Kim K. Obbink
Office of Extended Studies
Montana State University
Bozeman, MT 59715 USA
Education, K-12; Education, higher; Education, continuing or distance
Innovative or improved ways of doing things; More equitable access to technology or electronic information; Local commitment to network- based activities
Supporting Documentation (contact author for more information):
Documentation; Other (files of sample dialogues among users; usage patterns)
Montana State University (MSU) has conducted a number of experimental projects over the past decade connecting science and math teachers and students via telecomputing networks. Recently MSU received a major NSF/Teacher Enhancement grant to create science and mathematics courses to be offered over the Internet. These courses will carry university credit and be offered during the academic year, increasing the chances of connecting teachers in a timely, pedagogically effective manner.
The telecommunication project couples MSU, Internet, and science and mathematics teachers around the Nation. Central to the project is a menu-based front end structure called the “Rocky Mountain Exchange” that controls access to the different courses and a variety of Internet uses. An important aspect of the Rocky Mountain Exchange is that it contains a conferencing system for the courses that provides a dialogue interaction between students and professor that most closely matches what occurs in typical, non-electronic interactions.
Upon connecting at MSU via Internet, the users get the Rocky Mountain Exchange menu. The users type in their requests and the menu driven program handles the local and Internet operations. This keeps all users in a “captured account” status at MSU that allows only for the coursework interactions — access to the course conferencing system, and file transferring. Eventually activities like local access for science/math projects as well as distant Internet resource usage such as library searching capabilities and telnet access to resources such as NASA’s SpaceLink will be accessible from the Exchange menu. The project creates local partnerships between NSFNET sites and teachers near those sites. The NorthWestNET Consortium is working with this project providing the necessary technical expertise.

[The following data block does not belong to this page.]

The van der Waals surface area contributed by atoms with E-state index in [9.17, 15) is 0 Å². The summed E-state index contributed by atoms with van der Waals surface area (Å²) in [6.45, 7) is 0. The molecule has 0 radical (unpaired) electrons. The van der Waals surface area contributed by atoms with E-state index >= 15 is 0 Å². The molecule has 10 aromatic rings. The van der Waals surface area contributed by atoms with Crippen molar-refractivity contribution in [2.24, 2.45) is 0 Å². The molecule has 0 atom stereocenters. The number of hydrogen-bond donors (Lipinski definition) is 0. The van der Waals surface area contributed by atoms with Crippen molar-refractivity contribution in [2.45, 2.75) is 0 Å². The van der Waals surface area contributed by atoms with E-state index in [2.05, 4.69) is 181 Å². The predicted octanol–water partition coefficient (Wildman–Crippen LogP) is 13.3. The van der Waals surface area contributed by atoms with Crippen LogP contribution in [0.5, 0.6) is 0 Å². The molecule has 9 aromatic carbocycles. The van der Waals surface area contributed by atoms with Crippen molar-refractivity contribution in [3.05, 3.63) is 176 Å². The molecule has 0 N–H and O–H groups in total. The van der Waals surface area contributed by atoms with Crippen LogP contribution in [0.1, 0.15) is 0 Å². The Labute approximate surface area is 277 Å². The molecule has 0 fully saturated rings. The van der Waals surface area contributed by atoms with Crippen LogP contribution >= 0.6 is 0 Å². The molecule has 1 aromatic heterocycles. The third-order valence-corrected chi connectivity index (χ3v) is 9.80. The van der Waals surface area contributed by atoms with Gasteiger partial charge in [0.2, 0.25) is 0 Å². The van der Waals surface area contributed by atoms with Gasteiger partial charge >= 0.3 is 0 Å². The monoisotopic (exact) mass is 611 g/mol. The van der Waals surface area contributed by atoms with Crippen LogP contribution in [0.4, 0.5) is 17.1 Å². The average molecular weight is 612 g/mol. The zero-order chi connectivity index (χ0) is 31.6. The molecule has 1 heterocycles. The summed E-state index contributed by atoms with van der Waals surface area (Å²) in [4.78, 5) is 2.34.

The courses are designed with two major components: a kit that is sent to all students for on-site hands-on experimentation, and the conferencing system for the collaborative learning interactions. The benefits to the teachers are that they work free of the common time- bound, place-bound factors associated with summer institutes. The additional benefit is that it expands their professional network nationwide.
The project has just passed its pilot stage and will begin additional course development this summer with full funding from the National Science Foundation’s Teacher-Enhancement Division. In the pilot phase, four courses were offered: two graduate courses, “The Physics of Energy” and “Water Quality” and two upper division, undergraduate courses in Special and General Relativity. The relativity courses were taught by an MIT professor who accessed the system via the Internet. In the relativity courses, students were spread from Alaska to Hawaii to Massachusetts with many accessing the Rocky Mountain Exchange via Internet.
In its fully operational stage, the project will be a national, science/math teachers’ virtual enhancement college, bringing scientists, teachers, and students from around the nation together on the Internet. The single connection potentially takes the user to many sites. This results in opportunities for other scientists and educators to create and/or utilize additional electronic systems at their Internet sites. With the backbone structure of Internet, the Rocky Mountain Exchange takes on a national character by potentially involving scientists and engineers from all Internet sites, including national laboratories, private industries, and universities. These researchers can become active users of the Exchange as easily as they now interact among themselves and with distant computing facilities. Initial use will be by scientists and engineers in courses; eventually it could be much more — providing an ongoing connection with scientists and engineers for long- term mentor relationships with science and mathematics teachers.